When a person dies without leaving a valid Will (or any Will at all!), their estate is distributed in accordance with the rules of intestacy. Making a valid will is therefore the ONLY way to ensure that your money is distributed to your loved ones in the way that you choose when you die.

Persons who are entitled to bring a claim under the 1975 Act include:

  • Spouse or civil partner
  • Former spouse or civil partner (who has not remarried or entered into a civil partnership)
  • Cohabitee subject to certain conditions
  • A child, adopted child or someone treated as a child of the family by the deceased e.g. a step-child
  • A dependant who was maintained by the deceased wholly or in part, immediately before their death

Once an application has been made, the court has the discretion to vary the distribution of the deceased’s person’s estate. The court will take into account a number of factors including the needs and resources of the person applying for reasonable financial provision and any other persons affected as well as the size and nature of the estate. Although there are certain provisions that must be followed, all claims are assessed on a case-by-case basis.

The key question in all claims is whether the deceased made reasonable financial provision for the applicant. The test for this is slightly different depending on whether the applicant is a spouse or civil partner or a person from one of the other categories.

A recent Supreme Court decision concluded that the test for reasonable financial provision is an objective one and looks at whether the outcome for the applicant is reasonable in the circumstances and not whether the deceased acted reasonably. The burden to prove the claim is on the applicant.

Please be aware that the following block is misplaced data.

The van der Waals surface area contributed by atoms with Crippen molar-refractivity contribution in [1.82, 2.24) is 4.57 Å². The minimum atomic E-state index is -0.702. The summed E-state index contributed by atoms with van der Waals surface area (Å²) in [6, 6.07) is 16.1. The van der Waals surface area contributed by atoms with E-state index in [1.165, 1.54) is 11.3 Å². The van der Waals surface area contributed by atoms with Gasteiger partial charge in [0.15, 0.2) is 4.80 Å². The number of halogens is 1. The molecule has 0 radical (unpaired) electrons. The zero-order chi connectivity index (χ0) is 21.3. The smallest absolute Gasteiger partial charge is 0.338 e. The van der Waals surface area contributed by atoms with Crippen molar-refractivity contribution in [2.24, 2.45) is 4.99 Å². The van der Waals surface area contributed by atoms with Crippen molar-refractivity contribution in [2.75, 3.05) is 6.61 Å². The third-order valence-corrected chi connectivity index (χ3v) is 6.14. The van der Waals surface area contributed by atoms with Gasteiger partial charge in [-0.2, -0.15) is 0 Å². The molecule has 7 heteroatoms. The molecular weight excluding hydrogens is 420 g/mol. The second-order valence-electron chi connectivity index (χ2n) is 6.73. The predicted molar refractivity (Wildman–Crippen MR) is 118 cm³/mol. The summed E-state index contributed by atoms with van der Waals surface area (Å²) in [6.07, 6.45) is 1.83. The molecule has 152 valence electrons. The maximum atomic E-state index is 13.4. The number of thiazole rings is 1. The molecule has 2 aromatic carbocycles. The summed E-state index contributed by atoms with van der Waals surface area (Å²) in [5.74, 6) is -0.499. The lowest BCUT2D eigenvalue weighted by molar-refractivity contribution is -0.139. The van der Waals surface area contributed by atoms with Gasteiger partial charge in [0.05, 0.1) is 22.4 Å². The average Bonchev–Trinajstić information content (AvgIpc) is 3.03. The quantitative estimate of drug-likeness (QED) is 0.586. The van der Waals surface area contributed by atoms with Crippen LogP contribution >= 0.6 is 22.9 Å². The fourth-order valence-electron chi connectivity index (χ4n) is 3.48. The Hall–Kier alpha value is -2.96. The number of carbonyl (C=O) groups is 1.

If the claim is made by the spouse or civil partner the court will also consider the age of the spouse or civil partner, the duration of the marriage or civil partnership and the contribution made by the applicant to the welfare of the family. The court will also consider the ‘deemed divorce’ test i.e. what the applicant would have received had the marriage ended on divorce rather than on the death of one of the parties.

  1. What are the timescales for bringing such claims?

Court proceedings must be issued within six months of the date of the Grant of Probate. It may still be possible to bring a claim after six months but the court’s permission must be obtained to apply out of time and such permission is only granted in exceptional circumstances. In the article referred to above, although the judge commented that the wife had “an arguable case”, the case was not allowed to proceed because it had been made outside the six month time limit and the court did not grant permission for the claim to be brought outside the limitation period.

This case therefore highlights how vitally important it is to act quickly and take specialist legal advice if you think you may have a claim.

This article was written by Denise Bullock and Kiran Panaich of Colemans Solicitors LLP. Denise is a Family Law Solicitor with over 10 years of experience. She specialises in all aspects of Family Law including pre-nuptial agreements, post-nuptial agreements, divorce, finances and children matters.

Kiran qualified 4 years ago and specialises in Private Client Law including the drafting and execution of Wills, Lasting Powers of Attorney, administration of Estates (also known as Probate) and Court of Protection work.

If you have concerns about any of the issues raised in this article, or for more information on how to protect your personal wealth generally, call Denise or Kiran on 01628 631051 for an initial discussion or to make an appointment. For more information about Denise or Kiran or the topics covered in this article please also visit our website www.colemans.co.uk.


Categorised in: Family Law

This post was written by Colemans Solicitors LLP